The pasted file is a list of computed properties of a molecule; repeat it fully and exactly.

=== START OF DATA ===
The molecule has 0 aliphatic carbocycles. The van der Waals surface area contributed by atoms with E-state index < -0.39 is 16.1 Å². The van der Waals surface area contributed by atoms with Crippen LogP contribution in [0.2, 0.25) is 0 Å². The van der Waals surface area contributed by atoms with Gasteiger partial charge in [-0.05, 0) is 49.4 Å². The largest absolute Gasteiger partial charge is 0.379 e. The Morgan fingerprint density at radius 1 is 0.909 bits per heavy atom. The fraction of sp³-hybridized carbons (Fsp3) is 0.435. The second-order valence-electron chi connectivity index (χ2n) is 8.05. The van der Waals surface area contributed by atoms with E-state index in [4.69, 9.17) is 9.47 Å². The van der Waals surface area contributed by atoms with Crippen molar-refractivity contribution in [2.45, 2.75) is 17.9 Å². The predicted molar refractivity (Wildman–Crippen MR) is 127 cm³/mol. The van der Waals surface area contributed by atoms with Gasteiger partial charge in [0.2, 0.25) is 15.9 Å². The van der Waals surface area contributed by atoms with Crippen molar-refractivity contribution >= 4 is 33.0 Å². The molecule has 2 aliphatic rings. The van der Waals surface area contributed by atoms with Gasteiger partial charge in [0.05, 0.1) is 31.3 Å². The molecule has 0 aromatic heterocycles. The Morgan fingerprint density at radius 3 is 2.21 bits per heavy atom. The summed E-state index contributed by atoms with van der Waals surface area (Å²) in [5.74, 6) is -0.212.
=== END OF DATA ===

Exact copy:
The molecule has 0 aliphatic carbocycles. The van der Waals surface area contributed by atoms with E-state index < -0.39 is 16.1 Å². The van der Waals surface area contributed by atoms with Crippen LogP contribution in [0.2, 0.25) is 0 Å². The van der Waals surface area contributed by atoms with Gasteiger partial charge in [-0.05, 0) is 49.4 Å². The largest absolute Gasteiger partial charge is 0.379 e. The Morgan fingerprint density at radius 1 is 0.909 bits per heavy atom. The fraction of sp³-hybridized carbons (Fsp3) is 0.435. The second-order valence-electron chi connectivity index (χ2n) is 8.05. The van der Waals surface area contributed by atoms with E-state index in [4.69, 9.17) is 9.47 Å². The van der Waals surface area contributed by atoms with Crippen molar-refractivity contribution in [2.45, 2.75) is 17.9 Å². The predicted molar refractivity (Wildman–Crippen MR) is 127 cm³/mol. The van der Waals surface area contributed by atoms with Gasteiger partial charge in [0.2, 0.25) is 15.9 Å². The van der Waals surface area contributed by atoms with Crippen molar-refractivity contribution >= 4 is 33.0 Å². The molecule has 2 aliphatic rings. The van der Waals surface area contributed by atoms with Gasteiger partial charge in [0.05, 0.1) is 31.3 Å². The molecule has 0 aromatic heterocycles. The Morgan fingerprint density at radius 3 is 2.21 bits per heavy atom. The summed E-state index contributed by atoms with van der Waals surface area (Å²) in [5.74, 6) is -0.212.